Describing one's actions in Skyrim sounds a lot like "grinding": you randomly fight enemies in non-essential caves, and in so doing, improve your character with experience, money, and items. How is that different from spinning in place in (increasingly rare) games with random encounters? That's where the traditional definition of grinding starts to fall apart. See, the joy of Skyrim is the exploration. One may not play for the main plot at all, so defining these actions as "not-grinding" sounds absurd. But in Wizardry VII, the joy isn't completing the main plot either. It's interacting with the skill and class system, which, of course, is accessed through the experience points gained primarily from combat. Actions which are traditionally described as "grinding" – inessential, repetitive tasks which build up the player character's abilities – are not inessential after all.

The problem of grinding becomes much less one of overall game design and more one of focus. What is the game about, and what interrupts that focus? For example, I personally dislike Infinity Engine combat in Baldur's Gate I/II and Planescape: Torment. For me, the combat gets in the way of the exploration of the world, its quests, and its characters that defines these games. In Baldur's Gate, I want to find what's on the next screen more than I want to try to defeat this powerful mage blocking me. In Torment, I want to learn more about the Nameless One's history, not slog through yet another bunch of thugs blocking my progression.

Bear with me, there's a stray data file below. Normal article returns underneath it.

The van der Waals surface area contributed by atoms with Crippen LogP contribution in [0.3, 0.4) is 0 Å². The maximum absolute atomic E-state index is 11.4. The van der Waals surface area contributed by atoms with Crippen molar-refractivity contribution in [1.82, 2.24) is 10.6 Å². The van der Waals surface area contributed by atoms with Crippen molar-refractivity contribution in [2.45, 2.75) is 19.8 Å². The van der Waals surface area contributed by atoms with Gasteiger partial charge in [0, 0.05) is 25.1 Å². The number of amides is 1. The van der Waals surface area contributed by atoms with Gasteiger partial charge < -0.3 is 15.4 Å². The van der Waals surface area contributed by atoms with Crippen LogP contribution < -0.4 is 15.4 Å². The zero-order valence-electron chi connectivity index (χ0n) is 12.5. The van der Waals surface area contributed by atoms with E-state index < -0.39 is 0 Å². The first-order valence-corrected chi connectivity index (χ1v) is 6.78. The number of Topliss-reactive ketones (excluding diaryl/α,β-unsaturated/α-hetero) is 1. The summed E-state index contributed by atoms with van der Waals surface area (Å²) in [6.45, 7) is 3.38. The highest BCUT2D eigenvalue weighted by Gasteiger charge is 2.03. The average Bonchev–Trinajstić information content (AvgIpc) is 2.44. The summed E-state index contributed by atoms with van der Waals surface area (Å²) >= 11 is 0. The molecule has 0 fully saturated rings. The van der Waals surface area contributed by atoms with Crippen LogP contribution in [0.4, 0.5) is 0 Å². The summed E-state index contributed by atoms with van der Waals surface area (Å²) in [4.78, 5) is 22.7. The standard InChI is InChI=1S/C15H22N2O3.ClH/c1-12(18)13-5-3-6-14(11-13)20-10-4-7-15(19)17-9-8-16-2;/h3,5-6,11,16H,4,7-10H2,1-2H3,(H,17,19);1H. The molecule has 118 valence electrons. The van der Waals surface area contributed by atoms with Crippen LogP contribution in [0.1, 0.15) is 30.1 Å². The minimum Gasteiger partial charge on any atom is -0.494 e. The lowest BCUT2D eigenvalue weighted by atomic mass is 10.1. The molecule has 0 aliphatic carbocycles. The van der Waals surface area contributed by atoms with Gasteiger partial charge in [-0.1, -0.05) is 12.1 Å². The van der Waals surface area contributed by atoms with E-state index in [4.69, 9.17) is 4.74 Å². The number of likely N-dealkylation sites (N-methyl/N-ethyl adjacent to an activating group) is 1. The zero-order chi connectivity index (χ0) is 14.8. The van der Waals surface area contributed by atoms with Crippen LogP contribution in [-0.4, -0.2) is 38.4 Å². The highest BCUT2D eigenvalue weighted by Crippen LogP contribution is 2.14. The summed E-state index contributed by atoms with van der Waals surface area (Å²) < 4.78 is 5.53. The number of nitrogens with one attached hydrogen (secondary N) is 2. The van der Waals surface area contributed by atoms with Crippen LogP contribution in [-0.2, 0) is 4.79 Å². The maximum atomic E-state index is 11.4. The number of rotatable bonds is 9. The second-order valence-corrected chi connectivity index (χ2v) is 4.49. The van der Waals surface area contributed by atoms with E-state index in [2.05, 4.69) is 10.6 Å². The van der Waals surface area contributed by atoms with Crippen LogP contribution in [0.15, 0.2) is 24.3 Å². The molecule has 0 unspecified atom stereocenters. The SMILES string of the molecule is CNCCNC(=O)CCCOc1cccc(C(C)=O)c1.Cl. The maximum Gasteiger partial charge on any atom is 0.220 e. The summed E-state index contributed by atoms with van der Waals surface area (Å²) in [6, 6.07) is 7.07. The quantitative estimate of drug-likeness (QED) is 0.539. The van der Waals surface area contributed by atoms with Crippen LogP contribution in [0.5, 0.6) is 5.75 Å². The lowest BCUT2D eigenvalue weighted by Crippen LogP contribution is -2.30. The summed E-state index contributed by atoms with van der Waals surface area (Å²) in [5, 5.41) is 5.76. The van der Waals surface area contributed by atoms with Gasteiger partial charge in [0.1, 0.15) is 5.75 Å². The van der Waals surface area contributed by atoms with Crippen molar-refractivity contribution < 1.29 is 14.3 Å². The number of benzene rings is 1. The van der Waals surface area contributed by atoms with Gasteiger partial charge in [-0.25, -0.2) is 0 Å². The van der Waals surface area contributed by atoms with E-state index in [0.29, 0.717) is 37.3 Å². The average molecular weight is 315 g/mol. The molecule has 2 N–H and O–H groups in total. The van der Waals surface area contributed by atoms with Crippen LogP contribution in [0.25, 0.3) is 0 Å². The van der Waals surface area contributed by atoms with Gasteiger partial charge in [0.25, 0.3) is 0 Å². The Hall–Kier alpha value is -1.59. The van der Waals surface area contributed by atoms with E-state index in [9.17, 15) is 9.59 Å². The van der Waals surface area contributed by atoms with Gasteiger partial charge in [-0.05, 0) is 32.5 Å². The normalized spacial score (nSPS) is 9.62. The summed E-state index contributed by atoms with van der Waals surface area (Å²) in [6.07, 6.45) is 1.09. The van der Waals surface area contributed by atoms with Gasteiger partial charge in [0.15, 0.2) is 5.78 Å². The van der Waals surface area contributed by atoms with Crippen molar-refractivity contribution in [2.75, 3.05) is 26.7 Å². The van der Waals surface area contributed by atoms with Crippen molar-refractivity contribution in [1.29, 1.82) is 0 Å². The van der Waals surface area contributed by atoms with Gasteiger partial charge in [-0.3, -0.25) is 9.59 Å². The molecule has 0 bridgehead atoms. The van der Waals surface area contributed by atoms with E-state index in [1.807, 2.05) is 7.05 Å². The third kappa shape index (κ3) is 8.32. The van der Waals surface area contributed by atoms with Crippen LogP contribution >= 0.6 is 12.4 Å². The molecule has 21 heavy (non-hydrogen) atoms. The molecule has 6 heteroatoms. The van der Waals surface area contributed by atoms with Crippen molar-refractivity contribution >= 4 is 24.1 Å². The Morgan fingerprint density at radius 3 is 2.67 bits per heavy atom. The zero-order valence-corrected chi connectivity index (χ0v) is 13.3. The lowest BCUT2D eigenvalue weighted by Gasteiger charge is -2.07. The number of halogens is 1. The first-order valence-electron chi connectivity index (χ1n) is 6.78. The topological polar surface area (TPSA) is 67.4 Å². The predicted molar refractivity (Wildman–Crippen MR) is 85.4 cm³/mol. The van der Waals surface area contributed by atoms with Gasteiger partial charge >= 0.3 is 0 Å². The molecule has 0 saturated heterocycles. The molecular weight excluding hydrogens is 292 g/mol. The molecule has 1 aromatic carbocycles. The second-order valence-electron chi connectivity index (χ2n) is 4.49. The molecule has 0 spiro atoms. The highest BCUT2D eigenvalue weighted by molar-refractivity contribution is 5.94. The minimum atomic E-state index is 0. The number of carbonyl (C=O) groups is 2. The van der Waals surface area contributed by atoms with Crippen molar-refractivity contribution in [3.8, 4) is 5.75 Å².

'Grinding' is an entirely subjective measure of whether the game is enjoyable or not.

And yet, I have also played Icewind Dale and enjoyed it, despite the fact that it is simply an Infinity Engine game focused entirely on combat. The crucial difference: my focus being on combat in Icewind Dale made combat work for me; my focus being on character development in Planescape: Torment made combat not work for me. I also freely and happily grant that my problems with Infinity Engine combat are mine, personal, and not necessarily those of the majority of the games' players. In other words, being annoyed at combat becomes a subjective and personal association with the game. If I dislike combat in Baldur's Gate, it will feel like a grind, even if I happen to enjoy exactly the same combat in Icewind Dale. The exploration that makes Skyrim such a delight at its very best can also make it feel mechanical and dull at its worst.